TWO of the New England North West’s top showgirls will head off to the Sydney Royal Easter Show to try their luck at the state title next month.
Quirindi showgirl Rebecca Cope and Walgett showgirl Sarah Groat were winners at the weekend when Moree Show Society hosted the annual zone competition.
To win, the girls had to do a full interview with three judges relevant to their respective show societies and towns, attended an informal lunch and an evening dinner where they had to answer questions on stage.
They were each awarded points for their speaking, knowledge and presentation with the two highest scoring girls chosen to compete in Sydney.
Rebecca said she was “humbled and grateful for the opportunity” to represent Quirindi at the zone
showgirl competition and now to represent the zone in Sydney.
“It’s a great opportunity,” she said.
“Quirindi has had three winners in the past with the first in 1967, but it’s been about 20 years since a Quirindi Showgirl won in Sydney. It’s going to be quite interesting with 15 girls going to Sydney.”
Rebecca is the 19th Quirindi Showgirl to compete in Sydney.
Sarah said she had an aunt and friends who had competed in Sydney Royal Easter Show’s showgirl competition, so was getting some ideas from them.
“It sounds like a week of really good opportunities,” she said.
“We’ve already been drilled on public speaking, but I’m looking forward to furthering that and learning how to really answer questions well and be a good ambassador for your area. I entered because it’s a great chance to meet some like-minded women in a rural community and agriculture.”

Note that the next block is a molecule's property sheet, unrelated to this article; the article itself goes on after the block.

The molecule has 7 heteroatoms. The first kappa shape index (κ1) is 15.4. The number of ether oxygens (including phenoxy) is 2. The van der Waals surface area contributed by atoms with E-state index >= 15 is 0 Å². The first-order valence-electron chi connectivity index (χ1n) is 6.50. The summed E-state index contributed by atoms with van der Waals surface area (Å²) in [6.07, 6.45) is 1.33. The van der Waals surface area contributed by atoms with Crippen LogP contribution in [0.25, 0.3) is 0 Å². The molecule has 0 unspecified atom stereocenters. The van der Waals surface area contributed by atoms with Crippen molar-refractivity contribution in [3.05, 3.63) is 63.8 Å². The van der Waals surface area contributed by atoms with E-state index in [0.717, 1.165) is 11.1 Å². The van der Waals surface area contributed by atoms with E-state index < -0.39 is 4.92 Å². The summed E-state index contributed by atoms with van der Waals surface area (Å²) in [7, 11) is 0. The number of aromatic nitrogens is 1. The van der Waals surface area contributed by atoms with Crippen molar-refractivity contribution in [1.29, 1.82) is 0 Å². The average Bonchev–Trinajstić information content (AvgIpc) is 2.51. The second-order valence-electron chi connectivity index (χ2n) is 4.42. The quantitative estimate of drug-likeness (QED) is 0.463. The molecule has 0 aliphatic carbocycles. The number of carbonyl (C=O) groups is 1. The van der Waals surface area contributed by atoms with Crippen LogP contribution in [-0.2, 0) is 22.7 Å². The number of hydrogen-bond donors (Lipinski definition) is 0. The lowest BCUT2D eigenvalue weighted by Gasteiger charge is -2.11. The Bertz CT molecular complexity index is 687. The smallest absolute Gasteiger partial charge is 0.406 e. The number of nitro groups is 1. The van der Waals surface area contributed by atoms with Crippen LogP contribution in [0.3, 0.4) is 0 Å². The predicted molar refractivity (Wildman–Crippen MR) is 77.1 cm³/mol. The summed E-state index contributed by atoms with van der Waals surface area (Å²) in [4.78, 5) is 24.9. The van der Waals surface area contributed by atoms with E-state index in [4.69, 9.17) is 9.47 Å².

Sarah is an agronomist, originally from Rankins Springs, who moved to Walgett for work, and said she wanted to promote the strength of the community in her new hometown.
“When I first got to town, before I’d even unpacked or met my housemates, I had a phone call inviting me to a Young Farmers Forum at the club, the next day I was helping out at the barbecue at the rugby and the next night I was at the show ball – I felt like I’d moved to the social hub of the North West,” she said.
Sarah said there were many opportunities in farming and agriculture now and she wanted to be an advocate for the farming community and promote where our food comes from, because so many people didn’t fully understand this.
“I’m proud that we can produce our own food in Australia, but there is a lack of knowledge about it,” she said.
“I’d like to try to bridge that gap between urban and rural areas.”
The two girls will be judged in the state final in Sydney from Monday, March 25 with the final presentation on Saturday, March 30.